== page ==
As i mentioned in the first tutorial in this series the vibration function is actually part of the AudioToolbox framework and can be called with simply one line of code. The vibration, when called, will play along side the system sound. To add vibration add the following line to the end of our playJingleBell function…


AudioServicesPlaySystemSound(kSystemSoundID_Vibrate);

Conclusion

So we now have a working example of an application that will play a sound when the device is shaken, you can test this by pressing CMD+R and testing it on your iPhone or iPod.

We still have a couple more thing to complete in this series, notably the interface of the application which, as we stand now, is non-existent. In the next tutorial we will cover building the interface in Interface Builder and triggering the background to change colour when the device is shaken.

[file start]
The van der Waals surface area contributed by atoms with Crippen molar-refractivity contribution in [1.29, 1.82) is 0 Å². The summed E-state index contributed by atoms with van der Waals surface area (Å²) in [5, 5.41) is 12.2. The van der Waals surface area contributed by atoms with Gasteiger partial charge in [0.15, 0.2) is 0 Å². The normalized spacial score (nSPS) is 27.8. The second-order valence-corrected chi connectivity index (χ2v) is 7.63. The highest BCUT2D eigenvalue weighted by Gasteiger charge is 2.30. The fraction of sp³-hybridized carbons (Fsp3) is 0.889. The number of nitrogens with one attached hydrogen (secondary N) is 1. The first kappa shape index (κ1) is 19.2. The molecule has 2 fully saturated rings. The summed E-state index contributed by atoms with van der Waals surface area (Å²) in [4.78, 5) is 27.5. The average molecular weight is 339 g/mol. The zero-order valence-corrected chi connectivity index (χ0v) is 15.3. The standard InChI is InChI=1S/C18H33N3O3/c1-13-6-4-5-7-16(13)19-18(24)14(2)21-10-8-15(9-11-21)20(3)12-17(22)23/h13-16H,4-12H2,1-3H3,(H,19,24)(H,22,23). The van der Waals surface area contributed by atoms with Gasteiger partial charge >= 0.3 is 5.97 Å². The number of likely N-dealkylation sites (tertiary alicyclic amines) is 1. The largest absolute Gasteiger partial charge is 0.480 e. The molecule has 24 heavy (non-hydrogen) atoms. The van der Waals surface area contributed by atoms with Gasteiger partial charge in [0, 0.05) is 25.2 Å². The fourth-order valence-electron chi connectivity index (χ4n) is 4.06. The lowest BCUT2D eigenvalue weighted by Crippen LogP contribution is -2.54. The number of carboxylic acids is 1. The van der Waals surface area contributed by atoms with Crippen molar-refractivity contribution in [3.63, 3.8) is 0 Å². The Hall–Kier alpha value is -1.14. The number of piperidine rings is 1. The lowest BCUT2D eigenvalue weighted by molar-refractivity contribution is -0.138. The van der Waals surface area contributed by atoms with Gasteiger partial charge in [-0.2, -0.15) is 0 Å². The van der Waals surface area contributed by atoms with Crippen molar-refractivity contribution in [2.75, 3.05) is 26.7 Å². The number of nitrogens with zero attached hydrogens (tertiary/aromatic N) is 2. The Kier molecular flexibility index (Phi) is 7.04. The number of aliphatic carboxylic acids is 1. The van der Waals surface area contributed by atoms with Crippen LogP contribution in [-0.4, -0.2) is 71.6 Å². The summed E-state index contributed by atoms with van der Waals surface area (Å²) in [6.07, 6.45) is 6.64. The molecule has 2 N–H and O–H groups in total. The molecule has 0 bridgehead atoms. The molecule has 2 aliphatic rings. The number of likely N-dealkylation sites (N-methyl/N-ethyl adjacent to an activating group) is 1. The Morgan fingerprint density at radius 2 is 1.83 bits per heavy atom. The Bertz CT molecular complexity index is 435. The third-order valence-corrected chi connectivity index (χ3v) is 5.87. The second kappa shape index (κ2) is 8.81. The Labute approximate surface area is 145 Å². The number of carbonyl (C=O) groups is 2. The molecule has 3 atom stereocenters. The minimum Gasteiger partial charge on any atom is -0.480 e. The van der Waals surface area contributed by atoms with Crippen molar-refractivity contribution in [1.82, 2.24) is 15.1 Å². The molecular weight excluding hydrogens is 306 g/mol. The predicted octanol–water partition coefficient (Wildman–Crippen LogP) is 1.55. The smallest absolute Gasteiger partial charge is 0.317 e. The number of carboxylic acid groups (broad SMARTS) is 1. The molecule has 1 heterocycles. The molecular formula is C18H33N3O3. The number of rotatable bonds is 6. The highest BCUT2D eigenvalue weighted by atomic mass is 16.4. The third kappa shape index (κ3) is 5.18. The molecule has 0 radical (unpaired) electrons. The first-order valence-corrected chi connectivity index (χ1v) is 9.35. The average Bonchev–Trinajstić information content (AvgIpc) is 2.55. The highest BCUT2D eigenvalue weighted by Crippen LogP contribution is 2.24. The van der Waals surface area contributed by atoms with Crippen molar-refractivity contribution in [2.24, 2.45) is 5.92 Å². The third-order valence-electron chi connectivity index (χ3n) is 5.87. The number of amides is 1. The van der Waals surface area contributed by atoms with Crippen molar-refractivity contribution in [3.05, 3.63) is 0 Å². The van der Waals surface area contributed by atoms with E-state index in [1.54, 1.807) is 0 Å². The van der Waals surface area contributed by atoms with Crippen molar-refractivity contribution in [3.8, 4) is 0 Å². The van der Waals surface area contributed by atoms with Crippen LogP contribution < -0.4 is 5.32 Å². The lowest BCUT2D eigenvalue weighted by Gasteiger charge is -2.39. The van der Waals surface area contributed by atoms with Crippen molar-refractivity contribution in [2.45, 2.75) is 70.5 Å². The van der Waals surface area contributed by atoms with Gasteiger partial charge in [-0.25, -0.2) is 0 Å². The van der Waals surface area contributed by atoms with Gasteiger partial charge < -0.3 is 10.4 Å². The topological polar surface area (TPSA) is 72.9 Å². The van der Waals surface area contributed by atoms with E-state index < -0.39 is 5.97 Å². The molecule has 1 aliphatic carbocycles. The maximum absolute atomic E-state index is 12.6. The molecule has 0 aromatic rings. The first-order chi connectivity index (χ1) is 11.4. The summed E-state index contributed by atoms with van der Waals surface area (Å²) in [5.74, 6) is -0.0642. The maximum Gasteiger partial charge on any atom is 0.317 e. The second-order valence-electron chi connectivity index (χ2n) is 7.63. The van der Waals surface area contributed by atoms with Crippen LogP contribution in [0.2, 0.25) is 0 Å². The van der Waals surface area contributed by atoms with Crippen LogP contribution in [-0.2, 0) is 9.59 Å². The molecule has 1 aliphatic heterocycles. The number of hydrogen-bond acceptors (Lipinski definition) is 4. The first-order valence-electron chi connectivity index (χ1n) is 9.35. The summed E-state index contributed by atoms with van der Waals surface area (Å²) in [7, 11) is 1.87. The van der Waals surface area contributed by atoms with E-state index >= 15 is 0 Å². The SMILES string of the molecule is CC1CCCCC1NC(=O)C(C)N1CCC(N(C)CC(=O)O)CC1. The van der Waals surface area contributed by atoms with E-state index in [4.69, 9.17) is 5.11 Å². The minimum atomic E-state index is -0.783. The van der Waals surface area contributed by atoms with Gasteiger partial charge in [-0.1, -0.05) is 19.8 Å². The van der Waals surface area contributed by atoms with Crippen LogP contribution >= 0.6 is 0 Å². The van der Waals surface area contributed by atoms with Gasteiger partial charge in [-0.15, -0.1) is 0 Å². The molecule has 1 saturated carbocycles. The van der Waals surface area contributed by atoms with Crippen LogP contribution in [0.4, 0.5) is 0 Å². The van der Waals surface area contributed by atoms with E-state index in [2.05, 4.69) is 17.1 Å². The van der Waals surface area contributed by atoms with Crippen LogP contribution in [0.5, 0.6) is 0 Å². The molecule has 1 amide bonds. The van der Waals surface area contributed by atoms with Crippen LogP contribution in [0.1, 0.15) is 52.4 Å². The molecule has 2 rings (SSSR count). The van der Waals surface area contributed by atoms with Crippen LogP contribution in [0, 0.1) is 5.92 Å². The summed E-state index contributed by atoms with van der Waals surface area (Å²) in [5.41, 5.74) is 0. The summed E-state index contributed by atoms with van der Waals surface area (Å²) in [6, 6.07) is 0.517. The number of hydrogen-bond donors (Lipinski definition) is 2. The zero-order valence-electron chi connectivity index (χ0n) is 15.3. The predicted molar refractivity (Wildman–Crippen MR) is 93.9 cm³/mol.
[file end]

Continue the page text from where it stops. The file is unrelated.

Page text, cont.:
You can download the Xcode project for what we have created so far below. If you have any questions or need any assistance with bugs feel free to use the comments below or contact me via email or Twitter.

Download The Xcode Project

You can download the Xcode Project for this tutorial to help you better understand the code and syntax.

Download Now!

About John Slater

I'm a professional web designer professionally, in a professional way, but also love iOS Development and two years ago is when i threw myself into the deep end and learnt enough to create a few apps. While i develop my skills i want to help others learn iOS development, because i'm kind like that. @slaterjohn